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Discussion Starter · #4 · (Edited)
Later tonight I removed the top line half from the gauge to the crank case cover and blew it out onto a white rag. You can see oil came out, but no debris.
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I attempted to run a wire down the the line from the cover down to the pump. My wire was too thick but had oil residue on it. I also blew that out.

I bumped the starter a couple of times with the ignition off and rag over the line. Nothing.

I opened up the cover and was able to get a picture inside.
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Good and bad that it seems like everything is tight and together.

After I post this I'm going to attempt to reach my hand down in there and feel the screen........

Any further work I might remove the steering colum and seat to lay across the platform. This might be a harder project to attempt with my injuries......
 

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I’ve found that some of the gauges are not the best quality & aren’t accurate. I believe the adjustment for your B is on the outside of maincase under belt pulley area also. I had to change out the pump in my An earlier this year, not a fun job, but doable without splitting the tractor. Another common problem is the drive coupler for the oil pump. make sure it’s not cracked
 

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1951 JD B, 1967 JD 110-Rf, 1969 JD 110-Sf custom, 1972 JD 110-Sf
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Discussion Starter · #6 · (Edited)
I’ve found that some of the gauges are not the best quality & aren’t accurate. I believe the adjustment for your B is on the outside of maincase under belt pulley area also. I had to change out the pump in my An earlier this year, not a fun job, but doable without splitting the tractor. Another common problem is the drive coupler for the oil pump. make sure it’s not cracked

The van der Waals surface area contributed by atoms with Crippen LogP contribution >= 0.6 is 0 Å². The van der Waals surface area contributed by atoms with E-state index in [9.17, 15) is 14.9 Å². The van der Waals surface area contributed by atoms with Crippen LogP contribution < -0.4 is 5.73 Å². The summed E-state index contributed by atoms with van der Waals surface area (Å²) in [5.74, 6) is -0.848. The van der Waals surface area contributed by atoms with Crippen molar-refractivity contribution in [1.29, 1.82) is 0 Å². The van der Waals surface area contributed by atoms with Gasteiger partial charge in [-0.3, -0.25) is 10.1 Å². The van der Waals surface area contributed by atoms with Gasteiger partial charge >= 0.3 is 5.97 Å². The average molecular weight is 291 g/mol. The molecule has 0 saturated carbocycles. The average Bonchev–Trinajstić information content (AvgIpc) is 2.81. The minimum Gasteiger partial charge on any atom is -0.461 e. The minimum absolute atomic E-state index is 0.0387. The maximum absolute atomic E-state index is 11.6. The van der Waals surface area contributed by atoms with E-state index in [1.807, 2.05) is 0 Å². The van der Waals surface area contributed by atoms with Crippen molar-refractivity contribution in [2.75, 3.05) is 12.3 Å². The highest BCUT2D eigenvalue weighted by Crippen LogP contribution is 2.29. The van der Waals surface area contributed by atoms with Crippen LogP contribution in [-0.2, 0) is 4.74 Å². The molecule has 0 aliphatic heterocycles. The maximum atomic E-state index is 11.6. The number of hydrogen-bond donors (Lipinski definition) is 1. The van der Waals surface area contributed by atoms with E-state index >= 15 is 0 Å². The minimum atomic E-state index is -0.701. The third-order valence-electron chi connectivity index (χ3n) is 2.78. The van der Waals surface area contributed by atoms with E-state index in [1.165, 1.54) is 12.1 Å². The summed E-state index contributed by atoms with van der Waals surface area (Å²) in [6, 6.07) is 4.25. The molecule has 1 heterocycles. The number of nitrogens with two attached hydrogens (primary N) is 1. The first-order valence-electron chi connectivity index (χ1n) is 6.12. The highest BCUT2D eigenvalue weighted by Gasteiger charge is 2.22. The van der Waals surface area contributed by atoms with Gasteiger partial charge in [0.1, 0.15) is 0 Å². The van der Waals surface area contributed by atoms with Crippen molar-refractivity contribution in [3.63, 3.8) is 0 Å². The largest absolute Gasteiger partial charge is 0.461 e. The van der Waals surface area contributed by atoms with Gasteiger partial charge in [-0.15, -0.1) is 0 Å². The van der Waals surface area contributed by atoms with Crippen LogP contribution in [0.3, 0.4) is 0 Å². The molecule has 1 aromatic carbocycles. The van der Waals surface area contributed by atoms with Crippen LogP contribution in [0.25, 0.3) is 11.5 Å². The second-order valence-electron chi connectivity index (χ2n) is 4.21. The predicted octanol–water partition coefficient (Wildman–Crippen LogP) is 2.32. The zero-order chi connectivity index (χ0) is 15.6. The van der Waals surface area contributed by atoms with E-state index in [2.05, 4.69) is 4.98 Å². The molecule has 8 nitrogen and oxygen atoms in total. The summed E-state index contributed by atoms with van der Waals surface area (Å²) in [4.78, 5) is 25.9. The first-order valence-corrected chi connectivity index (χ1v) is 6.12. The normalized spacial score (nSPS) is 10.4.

Thanks for the advise. I got these gauges off ebay which I was very skeptical of vs buying them from steiner or another more legit dealer. I've read about a cracked or busted sqaure head coupler. Mine seems to be in good shape.

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I guess I never thought about trying "dialing" the pressure from outside. Who knows maybe it's not set correctly.........simple fixes first.

Unfortunately I'm in the house for night. Sore and time to walk away. It's going to be a super rainy weekend so plenty of time to toy with it.
 

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Discussion Starter · #7 ·
I feel like the news another hourly update.
I reached my hand down into the crank case and felt around. No sludge or anything around the screen.........good and bad again.

I ended up hooking up the upper line again but not running it through the dash. I have a compressor attachment with a ball needle I stuck down into the line. This time blowing air I could hear oil bubbling.

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I put my hand down in the crank case again to see if I could feel the bubbles. They weren't coming from the screen but from the 2 connections on top the pump.
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That picture is just from one online as an example. The lines feel tight, but I wounder if something isn't tightly sealed and letting air out. Or maybe I'm not experienced enough with the pump and it's like cleaning out a carb air can't go through a passage?

I took the compressor to my old gauge and was able to move the needle. I removed the newer gauge, removed the elbow and was able to move the needle too . I did notice there was some oil between the elbow and gauge though.